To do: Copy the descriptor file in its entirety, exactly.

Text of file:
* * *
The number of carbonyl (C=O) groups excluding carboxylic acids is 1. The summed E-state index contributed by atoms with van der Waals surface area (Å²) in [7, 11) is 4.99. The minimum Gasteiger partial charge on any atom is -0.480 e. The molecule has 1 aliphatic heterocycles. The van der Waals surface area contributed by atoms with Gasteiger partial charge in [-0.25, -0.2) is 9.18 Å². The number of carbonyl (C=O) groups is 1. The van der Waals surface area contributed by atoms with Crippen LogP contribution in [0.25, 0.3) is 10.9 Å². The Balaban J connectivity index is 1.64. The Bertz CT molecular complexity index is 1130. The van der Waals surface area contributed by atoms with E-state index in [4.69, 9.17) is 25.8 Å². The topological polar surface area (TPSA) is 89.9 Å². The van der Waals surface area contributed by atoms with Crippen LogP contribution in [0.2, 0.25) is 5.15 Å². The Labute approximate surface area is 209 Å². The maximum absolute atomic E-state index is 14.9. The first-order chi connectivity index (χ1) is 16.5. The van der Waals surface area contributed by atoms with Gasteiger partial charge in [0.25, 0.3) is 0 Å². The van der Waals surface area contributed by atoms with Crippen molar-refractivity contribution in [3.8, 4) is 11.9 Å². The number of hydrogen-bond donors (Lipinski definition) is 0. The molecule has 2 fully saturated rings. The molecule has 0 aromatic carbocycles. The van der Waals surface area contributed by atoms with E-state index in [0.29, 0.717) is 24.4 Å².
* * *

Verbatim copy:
The number of carbonyl (C=O) groups excluding carboxylic acids is 1. The summed E-state index contributed by atoms with van der Waals surface area (Å²) in [7, 11) is 4.99. The minimum Gasteiger partial charge on any atom is -0.480 e. The molecule has 1 aliphatic heterocycles. The van der Waals surface area contributed by atoms with Gasteiger partial charge in [-0.25, -0.2) is 9.18 Å². The number of carbonyl (C=O) groups is 1. The van der Waals surface area contributed by atoms with Crippen LogP contribution in [0.25, 0.3) is 10.9 Å². The Balaban J connectivity index is 1.64. The Bertz CT molecular complexity index is 1130. The van der Waals surface area contributed by atoms with E-state index in [4.69, 9.17) is 25.8 Å². The topological polar surface area (TPSA) is 89.9 Å². The van der Waals surface area contributed by atoms with Crippen LogP contribution in [0.2, 0.25) is 5.15 Å². The Labute approximate surface area is 209 Å². The maximum absolute atomic E-state index is 14.9. The first-order chi connectivity index (χ1) is 16.5. The van der Waals surface area contributed by atoms with Gasteiger partial charge in [0.25, 0.3) is 0 Å². The van der Waals surface area contributed by atoms with Crippen molar-refractivity contribution in [3.8, 4) is 11.9 Å². The number of hydrogen-bond donors (Lipinski definition) is 0. The molecule has 2 fully saturated rings. The molecule has 0 aromatic carbocycles. The van der Waals surface area contributed by atoms with E-state index in [0.29, 0.717) is 24.4 Å².